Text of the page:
Top miner vows to use sulfur neutralization byproduct as construction material

Top miner vows to use sulfur neutralization byproduct as construction material

Russian diversified metals producer Nornickel announced on Tuesday it had successfully tested gypsum — a byproduct of its flagship environmental project, the Sulfur Programme — for its use in making construction materials.

To conduct lab tests, the miner joined forces with Russian producer of mortars and drywall materials Volma.

Now, only formal environmental impact assessment is required for Nornickel and Volma to launch the production of gypsum-based mortars in Norilsk. The miner claims that all other necessary components, including gravel, sand, and water, are available in the region.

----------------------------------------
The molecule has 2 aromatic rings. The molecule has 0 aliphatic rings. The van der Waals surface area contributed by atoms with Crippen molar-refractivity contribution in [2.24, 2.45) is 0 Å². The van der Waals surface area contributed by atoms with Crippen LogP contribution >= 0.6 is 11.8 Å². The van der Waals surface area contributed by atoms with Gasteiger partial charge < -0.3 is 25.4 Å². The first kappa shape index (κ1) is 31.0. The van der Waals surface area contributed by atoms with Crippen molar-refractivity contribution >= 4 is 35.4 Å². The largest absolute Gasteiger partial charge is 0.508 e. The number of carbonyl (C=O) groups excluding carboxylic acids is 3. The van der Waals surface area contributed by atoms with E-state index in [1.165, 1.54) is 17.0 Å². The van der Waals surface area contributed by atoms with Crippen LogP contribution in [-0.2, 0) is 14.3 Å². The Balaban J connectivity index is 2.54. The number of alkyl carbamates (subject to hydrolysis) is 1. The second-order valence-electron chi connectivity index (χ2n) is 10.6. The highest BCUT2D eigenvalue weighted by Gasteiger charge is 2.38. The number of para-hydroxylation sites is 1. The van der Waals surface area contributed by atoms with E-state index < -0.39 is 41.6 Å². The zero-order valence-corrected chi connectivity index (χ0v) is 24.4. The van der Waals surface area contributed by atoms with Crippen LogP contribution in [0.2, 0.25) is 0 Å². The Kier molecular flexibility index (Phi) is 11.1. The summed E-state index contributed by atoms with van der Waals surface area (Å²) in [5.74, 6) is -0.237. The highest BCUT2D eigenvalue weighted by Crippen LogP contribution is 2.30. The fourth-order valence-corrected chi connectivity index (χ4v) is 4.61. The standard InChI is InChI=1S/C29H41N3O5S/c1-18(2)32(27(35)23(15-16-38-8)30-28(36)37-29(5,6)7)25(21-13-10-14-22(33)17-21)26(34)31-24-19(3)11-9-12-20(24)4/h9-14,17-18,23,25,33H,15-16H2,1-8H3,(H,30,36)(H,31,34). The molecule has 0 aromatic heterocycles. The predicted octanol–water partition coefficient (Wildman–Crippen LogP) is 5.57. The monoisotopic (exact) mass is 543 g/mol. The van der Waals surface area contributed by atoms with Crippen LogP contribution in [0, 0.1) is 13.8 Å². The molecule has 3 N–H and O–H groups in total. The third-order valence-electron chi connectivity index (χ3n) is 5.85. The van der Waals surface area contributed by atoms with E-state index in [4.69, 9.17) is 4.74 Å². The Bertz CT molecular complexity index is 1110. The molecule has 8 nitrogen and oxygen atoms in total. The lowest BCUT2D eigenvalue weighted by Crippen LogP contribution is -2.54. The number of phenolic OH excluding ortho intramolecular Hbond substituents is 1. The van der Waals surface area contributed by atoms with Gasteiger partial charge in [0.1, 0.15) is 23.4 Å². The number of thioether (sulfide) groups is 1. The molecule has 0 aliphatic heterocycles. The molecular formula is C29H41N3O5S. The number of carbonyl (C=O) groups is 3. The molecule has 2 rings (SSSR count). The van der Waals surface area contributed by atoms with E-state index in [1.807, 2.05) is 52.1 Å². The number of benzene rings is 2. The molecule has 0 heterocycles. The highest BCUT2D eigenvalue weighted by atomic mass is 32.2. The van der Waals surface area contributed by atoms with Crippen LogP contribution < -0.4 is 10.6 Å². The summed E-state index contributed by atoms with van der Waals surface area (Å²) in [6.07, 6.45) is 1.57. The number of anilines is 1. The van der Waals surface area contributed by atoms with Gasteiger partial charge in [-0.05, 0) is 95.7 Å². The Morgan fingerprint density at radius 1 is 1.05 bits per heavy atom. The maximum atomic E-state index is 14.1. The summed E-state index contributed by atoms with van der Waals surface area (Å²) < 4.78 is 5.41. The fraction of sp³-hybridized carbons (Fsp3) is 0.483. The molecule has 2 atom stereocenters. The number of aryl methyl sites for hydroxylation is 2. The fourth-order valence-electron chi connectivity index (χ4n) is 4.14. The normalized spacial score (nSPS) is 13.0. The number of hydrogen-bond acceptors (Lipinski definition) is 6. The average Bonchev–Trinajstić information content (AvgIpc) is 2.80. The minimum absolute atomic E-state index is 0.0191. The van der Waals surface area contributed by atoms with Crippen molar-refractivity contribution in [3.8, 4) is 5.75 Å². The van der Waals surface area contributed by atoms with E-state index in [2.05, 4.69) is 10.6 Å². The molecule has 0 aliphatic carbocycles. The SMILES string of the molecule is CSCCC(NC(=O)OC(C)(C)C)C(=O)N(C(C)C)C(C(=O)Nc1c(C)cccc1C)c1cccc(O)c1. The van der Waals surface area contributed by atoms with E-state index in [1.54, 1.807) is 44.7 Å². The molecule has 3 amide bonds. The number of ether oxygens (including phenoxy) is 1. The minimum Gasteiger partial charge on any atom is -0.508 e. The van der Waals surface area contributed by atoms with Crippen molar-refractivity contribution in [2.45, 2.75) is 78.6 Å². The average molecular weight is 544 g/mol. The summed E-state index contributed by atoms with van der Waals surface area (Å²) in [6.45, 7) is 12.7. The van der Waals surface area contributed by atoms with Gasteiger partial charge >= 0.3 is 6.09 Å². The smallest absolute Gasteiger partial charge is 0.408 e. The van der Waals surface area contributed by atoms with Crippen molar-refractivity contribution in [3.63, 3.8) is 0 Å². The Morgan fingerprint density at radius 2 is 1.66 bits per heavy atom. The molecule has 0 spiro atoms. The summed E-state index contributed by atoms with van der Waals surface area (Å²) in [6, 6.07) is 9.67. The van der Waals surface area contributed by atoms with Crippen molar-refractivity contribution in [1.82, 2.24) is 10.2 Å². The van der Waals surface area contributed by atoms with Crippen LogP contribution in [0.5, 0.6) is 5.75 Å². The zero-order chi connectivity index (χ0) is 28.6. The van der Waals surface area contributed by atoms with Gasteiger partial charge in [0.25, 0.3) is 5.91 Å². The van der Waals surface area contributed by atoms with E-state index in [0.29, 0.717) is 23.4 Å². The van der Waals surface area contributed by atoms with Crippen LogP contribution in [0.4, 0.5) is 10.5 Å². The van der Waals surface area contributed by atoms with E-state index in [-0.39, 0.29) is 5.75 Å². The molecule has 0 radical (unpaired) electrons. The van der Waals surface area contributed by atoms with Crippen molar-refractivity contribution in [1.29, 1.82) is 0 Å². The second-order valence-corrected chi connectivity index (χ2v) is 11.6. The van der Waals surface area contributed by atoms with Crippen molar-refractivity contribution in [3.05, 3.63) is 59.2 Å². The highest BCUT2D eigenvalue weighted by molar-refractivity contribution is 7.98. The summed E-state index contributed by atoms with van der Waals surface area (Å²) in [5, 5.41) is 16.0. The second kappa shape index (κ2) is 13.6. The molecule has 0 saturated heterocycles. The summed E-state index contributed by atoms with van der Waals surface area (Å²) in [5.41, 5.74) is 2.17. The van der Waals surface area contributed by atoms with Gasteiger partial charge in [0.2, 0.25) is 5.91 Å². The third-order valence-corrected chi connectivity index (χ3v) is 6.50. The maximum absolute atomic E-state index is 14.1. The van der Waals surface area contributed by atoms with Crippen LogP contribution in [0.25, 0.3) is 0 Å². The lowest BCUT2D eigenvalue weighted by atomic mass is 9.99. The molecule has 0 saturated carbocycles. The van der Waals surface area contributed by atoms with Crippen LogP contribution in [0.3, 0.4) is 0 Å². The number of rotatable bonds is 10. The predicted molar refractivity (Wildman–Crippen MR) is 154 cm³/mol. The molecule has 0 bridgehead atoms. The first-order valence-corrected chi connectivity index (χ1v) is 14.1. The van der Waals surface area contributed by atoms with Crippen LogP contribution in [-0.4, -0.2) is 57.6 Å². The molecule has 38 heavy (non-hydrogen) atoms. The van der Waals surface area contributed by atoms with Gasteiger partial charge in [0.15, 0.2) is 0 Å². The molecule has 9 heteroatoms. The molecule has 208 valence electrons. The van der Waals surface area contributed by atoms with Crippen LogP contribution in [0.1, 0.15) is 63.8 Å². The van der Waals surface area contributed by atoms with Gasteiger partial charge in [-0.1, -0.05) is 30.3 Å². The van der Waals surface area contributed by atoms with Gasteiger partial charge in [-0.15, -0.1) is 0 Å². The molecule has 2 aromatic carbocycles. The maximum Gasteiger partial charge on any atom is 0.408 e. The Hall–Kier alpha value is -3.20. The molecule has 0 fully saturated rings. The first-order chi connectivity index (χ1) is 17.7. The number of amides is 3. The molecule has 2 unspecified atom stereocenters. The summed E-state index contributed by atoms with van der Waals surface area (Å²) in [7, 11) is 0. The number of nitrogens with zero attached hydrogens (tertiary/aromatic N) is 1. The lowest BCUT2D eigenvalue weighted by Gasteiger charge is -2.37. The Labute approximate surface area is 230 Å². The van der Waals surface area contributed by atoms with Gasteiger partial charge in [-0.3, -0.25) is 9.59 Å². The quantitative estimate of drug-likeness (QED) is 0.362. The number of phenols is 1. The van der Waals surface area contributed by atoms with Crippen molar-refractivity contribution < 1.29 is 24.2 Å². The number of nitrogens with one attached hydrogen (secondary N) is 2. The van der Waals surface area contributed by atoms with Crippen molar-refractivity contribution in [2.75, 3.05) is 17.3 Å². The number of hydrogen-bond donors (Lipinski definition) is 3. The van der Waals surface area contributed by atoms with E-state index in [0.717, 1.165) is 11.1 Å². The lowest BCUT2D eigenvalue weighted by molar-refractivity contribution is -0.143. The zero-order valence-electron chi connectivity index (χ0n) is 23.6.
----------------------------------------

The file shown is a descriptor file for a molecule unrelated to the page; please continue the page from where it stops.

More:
“Instead of lying in storage, the Sulfur Programme gypsum can be offered in the market and used to produce building materials. The first stage of testing has shown that our gypsum contains no harmful impurities. Together with Volma, we are selecting the component mix and developing the mortar formula so that we can enter the market with a new product in the future,” Yekaterina Akhmadeeva, the director of Nornickel’s production and technical department, said.

The company recalls that Norilsk’s ambitious renovation plans require construction materials, and, given the city’s remote location, their local production will be more feasible. Once local demand is saturated, products can be exported via the Northern Sea Route.

Nornickel’s Sulfur Programme stipulates sulfur dioxide recovery at Nadezhda and Copper plants of the Company’s Polar Division to radically reduce harmful emissions in Norilsk. Two-stage process includes the intermediate production of sulfuric acid and its further neutralization through processing into gypsum. icon

    Subscribe to the most timely news about the metals market

    Metals Wire's weekly digest for mining and processing industry professionals, investors, analysts, journalists.